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England’s best local authorities for tackling school bullying have been revealed in new research that has explored the number of exclusions across the country

Using the latest Department for Education data[1]Oxford Home Schooling identified the regions which have experienced the biggest increases and decreases in bullying exclusions between 2016/17 and 2017/18.

The East of England is the best region for reducing bullying, with the area seeing a 29% decrease in the number of fixed-term and permanent exclusions for this reason over the time period. This is a significantly better rate than any other English region, with the East Midlands and the South East of England coming equal second with decreases of 20%.

Across the country, the national average number of exclusions for bullying dropped by 14% between the two school years. In 2017/18, there were 3,660 such exclusions in English schools, or 70 a week – fewer than in 2016/17, when there were 4,275 cases recorded (82 a week).

Specifically, the best local authority at tackling bullying was Bracknell Forest in Berkshire. The area completely eradicated exclusions for bullying, reporting a 100% decrease. They were followed by Salford (82% decrease) and the Isle of Wight (80% decrease).

Yorkshire and the Humber was the only English region where the number of bullying exclusions rose between the two years (2% increase). Wakefield was the worst performing authority in the region, with an 83% rise.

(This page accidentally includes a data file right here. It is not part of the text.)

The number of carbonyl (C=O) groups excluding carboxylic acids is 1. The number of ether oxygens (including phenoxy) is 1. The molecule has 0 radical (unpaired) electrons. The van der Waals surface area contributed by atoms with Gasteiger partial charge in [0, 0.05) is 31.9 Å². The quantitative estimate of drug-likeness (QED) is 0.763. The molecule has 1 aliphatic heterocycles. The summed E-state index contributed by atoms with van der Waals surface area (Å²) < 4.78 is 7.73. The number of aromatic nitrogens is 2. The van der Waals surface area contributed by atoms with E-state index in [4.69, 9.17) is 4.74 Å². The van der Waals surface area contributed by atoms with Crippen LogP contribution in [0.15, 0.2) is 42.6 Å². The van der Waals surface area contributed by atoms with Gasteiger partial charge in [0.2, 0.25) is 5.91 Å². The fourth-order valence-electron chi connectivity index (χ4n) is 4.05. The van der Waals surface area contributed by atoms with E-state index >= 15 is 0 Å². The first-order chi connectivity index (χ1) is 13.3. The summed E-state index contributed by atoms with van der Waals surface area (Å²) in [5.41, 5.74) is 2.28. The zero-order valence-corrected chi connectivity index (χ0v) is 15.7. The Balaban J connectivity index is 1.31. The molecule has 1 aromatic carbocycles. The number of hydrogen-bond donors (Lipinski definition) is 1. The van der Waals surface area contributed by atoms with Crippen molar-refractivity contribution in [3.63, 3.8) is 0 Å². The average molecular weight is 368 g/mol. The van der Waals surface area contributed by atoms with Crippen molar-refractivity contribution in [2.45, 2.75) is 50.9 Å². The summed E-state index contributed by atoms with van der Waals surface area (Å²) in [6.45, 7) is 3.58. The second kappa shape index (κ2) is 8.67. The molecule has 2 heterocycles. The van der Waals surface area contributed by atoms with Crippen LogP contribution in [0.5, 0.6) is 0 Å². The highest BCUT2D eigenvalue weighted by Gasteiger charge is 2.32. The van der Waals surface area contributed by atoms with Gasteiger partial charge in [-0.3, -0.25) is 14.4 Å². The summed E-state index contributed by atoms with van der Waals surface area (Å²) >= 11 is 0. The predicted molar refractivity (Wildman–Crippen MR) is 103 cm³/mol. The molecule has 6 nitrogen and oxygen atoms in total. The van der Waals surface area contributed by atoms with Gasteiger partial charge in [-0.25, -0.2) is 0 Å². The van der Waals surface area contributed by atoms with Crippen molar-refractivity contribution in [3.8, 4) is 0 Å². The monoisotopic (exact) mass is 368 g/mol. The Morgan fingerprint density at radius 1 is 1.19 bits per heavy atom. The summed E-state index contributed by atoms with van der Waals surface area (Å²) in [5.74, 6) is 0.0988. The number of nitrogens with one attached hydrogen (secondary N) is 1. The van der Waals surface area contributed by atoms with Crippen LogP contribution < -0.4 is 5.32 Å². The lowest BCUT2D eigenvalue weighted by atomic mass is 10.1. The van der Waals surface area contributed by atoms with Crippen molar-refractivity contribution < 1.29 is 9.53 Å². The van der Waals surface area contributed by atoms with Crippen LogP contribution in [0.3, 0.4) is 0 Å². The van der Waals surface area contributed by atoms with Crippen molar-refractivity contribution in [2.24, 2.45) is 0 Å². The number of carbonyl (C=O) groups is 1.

However, this is substantially lower than the worst-performing local authorities in the country, with five areas seeing their figures more than double in this time. Staggeringly, exclusions in Warrington more than quadrupled, with a massive 333% increase, while schools in Thurrock witnessed a 267% jump.

The English regions which saw the biggest decreases in the number of school exclusions for bullying are:

1) East of England – 29% decrease

2) East Midlands – 20% decrease

= South East – 20% decrease

4) Outer London – 19% decrease

5) Inner London – 14% decrease

6) South West – 11% decrease

7) West Midlands – 10% decrease

8) North West – 7% decrease

9) North East – 6% decrease

10) Yorkshire and the Humber – 2% increase

Dr Nick Smith, principal at Oxford Home Schooling, said: “It is encouraging to see that in many areas the numbers of exclusions for bullying are decreasing. While this doesn’t necessarily mean that bullying is becoming less of an issue, it might suggest that schools are taking measures to deal with the problem, rather than just removing the children involved.

“Anecdotally, nearly half of the parents who enrol their children with Oxford Home Schooling list bullying amongst their reasons for doing so. If your child is being bullied at school, then home education is a viable solution.”





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